Weekly review: 02 May - 08 May 2012

The weeks highlights
Flamborough Ficedula Flycatcher continues to perform and to baffle…
Calandra Lark takes a break with flying visit to Kent….
….and a Crested Lark behaves better two days later in the same county….
The first Black-winged Pratincole for three years appears in Cheshire
Two months on the clock for the Strathbeg Greater Yellowlegs ~ then it moves!

Despite the often grey, occasionally wet, and generally pretty cool conditions it was, all in all, a pretty entertaining week with plenty of impressive new arrivals on offer across the country.

The generally gloomy conditions came courtesy of assorted weak frontal systems coming up against the edge of a sizeable ridge of high pressure across central Europe and away in to the Mediterranean ~ no one area of weather could really outmuscle the other, so the run of rather chilly (for the time of year) N to ENE winds were generally dominant across much of the country.

New birds forced their way through, with a wide array of incomers through the week but many people could only really concentrate their efforts in trying to follow what was happening in East Yorkshire…..

Still there but what is it? We may soon know (© Lynne Demaine)
Headline birds

The identity of the Flamborough Ficedula flycatcher (from here on in known as the “F3” ) was still at the forefront of most people’s minds this week ~ as the delightful first-summer male, of unknown parentage, continued to oblige all comers to the wooded valley at South Landing throughout the week.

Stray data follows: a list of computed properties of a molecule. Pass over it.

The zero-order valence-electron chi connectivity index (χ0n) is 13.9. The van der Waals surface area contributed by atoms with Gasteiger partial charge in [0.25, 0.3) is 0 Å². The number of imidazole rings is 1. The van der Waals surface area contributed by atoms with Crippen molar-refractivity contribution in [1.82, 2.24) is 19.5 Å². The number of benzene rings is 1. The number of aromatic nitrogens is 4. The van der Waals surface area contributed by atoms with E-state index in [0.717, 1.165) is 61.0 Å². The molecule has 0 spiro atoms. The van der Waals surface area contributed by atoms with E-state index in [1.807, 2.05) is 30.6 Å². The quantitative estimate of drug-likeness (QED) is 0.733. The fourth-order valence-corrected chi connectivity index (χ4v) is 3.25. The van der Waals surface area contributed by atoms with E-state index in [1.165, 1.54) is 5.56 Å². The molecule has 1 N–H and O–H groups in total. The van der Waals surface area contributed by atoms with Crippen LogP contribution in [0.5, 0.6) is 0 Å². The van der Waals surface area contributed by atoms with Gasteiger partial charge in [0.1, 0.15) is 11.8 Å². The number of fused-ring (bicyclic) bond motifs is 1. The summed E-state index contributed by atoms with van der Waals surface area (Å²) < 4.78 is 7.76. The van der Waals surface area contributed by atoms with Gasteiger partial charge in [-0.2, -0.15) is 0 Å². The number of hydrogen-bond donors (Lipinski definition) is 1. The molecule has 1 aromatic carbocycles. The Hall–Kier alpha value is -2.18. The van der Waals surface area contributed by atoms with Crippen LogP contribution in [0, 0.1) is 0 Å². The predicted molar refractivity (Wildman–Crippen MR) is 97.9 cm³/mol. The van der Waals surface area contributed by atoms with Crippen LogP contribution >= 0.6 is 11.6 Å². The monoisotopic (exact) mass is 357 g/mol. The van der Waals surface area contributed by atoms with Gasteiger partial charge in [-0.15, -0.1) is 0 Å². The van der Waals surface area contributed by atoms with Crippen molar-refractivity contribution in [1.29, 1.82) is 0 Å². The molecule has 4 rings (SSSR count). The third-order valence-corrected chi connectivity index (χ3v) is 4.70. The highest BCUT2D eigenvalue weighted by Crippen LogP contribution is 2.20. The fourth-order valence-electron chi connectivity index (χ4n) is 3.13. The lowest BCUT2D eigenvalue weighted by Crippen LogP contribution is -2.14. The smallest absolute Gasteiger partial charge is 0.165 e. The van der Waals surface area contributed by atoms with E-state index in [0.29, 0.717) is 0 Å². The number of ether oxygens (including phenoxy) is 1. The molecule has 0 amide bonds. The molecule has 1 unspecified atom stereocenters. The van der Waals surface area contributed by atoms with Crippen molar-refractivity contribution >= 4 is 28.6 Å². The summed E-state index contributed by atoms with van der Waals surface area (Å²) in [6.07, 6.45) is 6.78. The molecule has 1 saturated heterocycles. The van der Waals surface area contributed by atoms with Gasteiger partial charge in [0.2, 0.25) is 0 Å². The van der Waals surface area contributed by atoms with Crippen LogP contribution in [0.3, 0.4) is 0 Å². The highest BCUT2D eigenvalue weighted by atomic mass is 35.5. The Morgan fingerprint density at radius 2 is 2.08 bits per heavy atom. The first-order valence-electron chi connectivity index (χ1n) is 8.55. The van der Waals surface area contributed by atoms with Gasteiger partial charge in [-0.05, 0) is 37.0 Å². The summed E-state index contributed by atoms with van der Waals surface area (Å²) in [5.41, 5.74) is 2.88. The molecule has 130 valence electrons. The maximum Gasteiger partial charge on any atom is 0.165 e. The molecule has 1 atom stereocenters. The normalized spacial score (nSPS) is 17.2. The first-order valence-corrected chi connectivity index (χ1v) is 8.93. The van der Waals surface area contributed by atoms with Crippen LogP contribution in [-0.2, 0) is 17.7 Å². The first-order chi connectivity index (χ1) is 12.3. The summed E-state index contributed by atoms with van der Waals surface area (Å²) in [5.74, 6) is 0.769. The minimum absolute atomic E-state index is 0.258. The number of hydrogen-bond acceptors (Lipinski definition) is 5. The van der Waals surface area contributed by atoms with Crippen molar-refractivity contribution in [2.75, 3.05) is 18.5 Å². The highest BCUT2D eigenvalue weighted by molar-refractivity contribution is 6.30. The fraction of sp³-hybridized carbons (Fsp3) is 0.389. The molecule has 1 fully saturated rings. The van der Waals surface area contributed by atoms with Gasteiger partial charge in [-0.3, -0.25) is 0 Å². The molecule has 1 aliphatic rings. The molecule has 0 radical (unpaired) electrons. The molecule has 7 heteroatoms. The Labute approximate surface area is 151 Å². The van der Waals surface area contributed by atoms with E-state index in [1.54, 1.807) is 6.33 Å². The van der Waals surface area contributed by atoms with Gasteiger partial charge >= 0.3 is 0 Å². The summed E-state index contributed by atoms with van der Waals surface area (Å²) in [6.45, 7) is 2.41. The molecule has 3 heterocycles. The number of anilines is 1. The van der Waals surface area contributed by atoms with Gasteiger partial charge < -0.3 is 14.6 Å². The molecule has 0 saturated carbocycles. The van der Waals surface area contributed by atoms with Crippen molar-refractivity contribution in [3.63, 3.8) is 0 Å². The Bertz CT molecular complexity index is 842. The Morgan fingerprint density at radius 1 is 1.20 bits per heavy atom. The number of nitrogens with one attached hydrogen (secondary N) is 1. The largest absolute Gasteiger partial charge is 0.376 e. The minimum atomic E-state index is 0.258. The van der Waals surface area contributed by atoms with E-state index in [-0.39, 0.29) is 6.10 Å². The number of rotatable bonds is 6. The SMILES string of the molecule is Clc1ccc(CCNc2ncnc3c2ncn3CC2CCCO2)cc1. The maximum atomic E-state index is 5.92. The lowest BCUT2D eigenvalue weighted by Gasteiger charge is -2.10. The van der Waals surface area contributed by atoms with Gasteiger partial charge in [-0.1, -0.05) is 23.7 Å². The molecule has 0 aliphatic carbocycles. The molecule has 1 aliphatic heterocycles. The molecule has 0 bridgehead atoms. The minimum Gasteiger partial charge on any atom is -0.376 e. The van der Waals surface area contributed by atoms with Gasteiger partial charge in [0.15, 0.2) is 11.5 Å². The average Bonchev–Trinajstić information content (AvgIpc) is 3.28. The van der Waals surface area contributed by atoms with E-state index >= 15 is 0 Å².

Often showing well, and often showing very close to the car park, the bird just couldn’t help himself, showing off any number of field marks as he flicked and flitted just below the canopy of the newly-leafed trees ~ easy to follow as the gleaming white and deep velvet-black plumage caught the eye with every little twist and turn as he sallied here and there.

Strong cases continue to be presented by the Atlas Flycatcher camp, and equally strong arguments were thrown into the identification debating room by those adamant that the F3 was, plain and simple, nothing more than a hybrid (dad = Collared Flycatcher, mum = Pied Flycatcher the popular parentage split opinion).

With the in-hand analysis perhaps throwing up as many questions as answers (the biometrics, apparently, conclusively rule out Iberian Pied Flycatcher ~ a very significant look-a-likey to the F3) and field observations unable to add anything to the identity of the bird, it really does come down to what can be determined from the laboratory (as was touched upon in last week’s review).

The job of processing and investigating the data from the F3 has fallen to Aberdeen University’s Dr Martin Collinson ~ big-hitting geneticist and chair of the BOU. Will Doc Martin stomp his size 12’s all over the hopes of those keen to add another British first to their lists? We should know in the next few days apparently.

A trawl through some old BOU online notes on the split of Atlas Flycatcher (again touched upon last week ~ the decision to separate Atlas from Pied Flycatcher came in 2003) offered up the fact that, genetically, the “distance” between Atlas Flycatcher and both Pied and Collared is similar to that between Pied and Collared. It also states that Atlas Flycatcher is “more different” from Pied than it is Collared Flycatcher.